By Christine Galeone

Staff Reporter

In 2019 and 2020, three members of Boy Scout Troop 44 of Mendon completed their Eagle Scout projects. And the troop’s scoutmaster, Edward Shea, couldn’t be more pleased with the results.

“Troop 44 has always prioritized community service, and all three of these scouts provided projects that added to this legacy,” Shea said. “All three scouts did service projects that will be used by generations of Mendon residents. The scouts also showed great leadership and initiative to not only plan these complicated projects but see them through from design all the way to completion.”

Last month, at Saint Gabriel’s Church, Cameron Duncan, Andrew Meacham, and Eddie Shea received their Eagle Scout status in a ceremony known as the Court of Honor. Although it was postponed until last month because of the COVID-19 pandemic, it wonderfully celebrated the dedicated scouts and their projects.

Cameron’s 2020 project offers fitness and fun to students through the construction of a Gaga Ball octagonal pit at the Miscoe Hill Middle School playground. Andrew’s 2019 project, a renovation to the Meadow Brook Cabin at the Meadow Brook Woods Conservation Area will benefit campers, hikers and hunters. And Eddie’s 2020 project, the clean-up and repair of the Mendon Town Beach boat ramp, also invites people to enjoy the outdoors and allows them to do so safely.

When asked about challenges to holding the Eagle ceremony, their scoutmaster mentioned a couple of obstacles.  Shea responded, “The added stress of COVID would probably be the obvious answer, but I think it has also been so long since we have held a large event that we probably forgot all the planning and organization that goes into making it happen.”

The scouts’ projects were praised, at the event, by Mendon Fire Department Lieutenant Chris Nudd, Mendon Chief of Police David Kurczy, Massachusetts Senator Ryan Fattman, R. Sutton, and Massachusetts State Representative Brian Murray, D., Milford. Diane Duncan, who’s Cameron’s mom and a Troop 44 volunteer, said that the community leaders spoke about the “virtues of Scouting and the honor of becoming an Eagle.”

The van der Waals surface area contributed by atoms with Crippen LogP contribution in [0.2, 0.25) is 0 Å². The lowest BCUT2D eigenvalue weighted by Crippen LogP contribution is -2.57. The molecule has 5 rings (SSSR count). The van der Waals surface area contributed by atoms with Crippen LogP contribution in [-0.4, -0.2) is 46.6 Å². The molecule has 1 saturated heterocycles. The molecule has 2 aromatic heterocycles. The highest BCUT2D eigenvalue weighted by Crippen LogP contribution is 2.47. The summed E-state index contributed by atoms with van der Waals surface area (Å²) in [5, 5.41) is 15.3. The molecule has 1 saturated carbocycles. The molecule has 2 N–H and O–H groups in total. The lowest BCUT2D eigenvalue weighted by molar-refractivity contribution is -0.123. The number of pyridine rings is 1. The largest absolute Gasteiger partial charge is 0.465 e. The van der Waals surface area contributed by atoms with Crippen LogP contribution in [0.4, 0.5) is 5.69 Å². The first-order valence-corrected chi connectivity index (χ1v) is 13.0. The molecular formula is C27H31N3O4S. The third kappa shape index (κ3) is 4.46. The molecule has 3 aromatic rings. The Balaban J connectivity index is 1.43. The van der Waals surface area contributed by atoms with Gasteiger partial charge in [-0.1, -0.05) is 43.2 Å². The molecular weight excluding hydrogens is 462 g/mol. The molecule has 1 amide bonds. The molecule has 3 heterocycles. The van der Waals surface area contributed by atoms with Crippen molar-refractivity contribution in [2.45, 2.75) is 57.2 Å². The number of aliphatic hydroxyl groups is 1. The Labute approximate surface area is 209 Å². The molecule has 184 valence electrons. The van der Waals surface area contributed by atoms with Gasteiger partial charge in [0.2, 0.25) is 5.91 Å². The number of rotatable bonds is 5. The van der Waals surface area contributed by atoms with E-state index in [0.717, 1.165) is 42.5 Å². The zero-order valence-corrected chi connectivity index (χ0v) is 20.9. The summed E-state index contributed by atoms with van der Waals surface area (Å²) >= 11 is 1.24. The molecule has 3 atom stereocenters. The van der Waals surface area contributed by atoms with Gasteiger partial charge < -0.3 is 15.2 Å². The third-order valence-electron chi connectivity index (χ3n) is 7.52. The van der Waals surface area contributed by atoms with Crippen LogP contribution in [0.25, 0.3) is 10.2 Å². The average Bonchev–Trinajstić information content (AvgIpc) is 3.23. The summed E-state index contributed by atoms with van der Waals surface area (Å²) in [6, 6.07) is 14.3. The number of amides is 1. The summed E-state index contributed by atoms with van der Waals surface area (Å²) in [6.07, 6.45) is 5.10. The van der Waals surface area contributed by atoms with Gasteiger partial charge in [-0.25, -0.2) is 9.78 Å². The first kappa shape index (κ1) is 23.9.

“In addition to receiving their Eagle medal, certificate, badge and neckerchief, they also received various citations from state leaders that recognized their accomplishments,” Duncan noted. “At the conclusion of the ceremony, the boys had an opportunity to share with family and friends how their time in Scouting has helped them grow into confident young adult leaders. The Court of Honor was followed by a luncheon with all of their special guests.”

The recent ceremony was special for another reason as well. “For Troop 44, this joint Eagle Ceremony felt like the first time in a long time that they were returning to normalcy,” Duncan shared. “Even though Troop 44 was able to operate during the pandemic with Zoom, social distancing and masking, COVID restrictions meant that everything from weekly meetings to campouts to service looked and felt different, and some traditions and norms were lost during this time. For the three boys, finally being able to publicly celebrate their accomplishment with friends and family felt like a great ending to a novel filled with plot twists and emotions.”



Pictured are Scoutmaster Edward Shea, Andrew Meacham, Eddie Shea, Cameron Duncan and Donald Halsing, Court of Honor emcee, at the March 2022 Eagle Ceremony. (Contributed photo)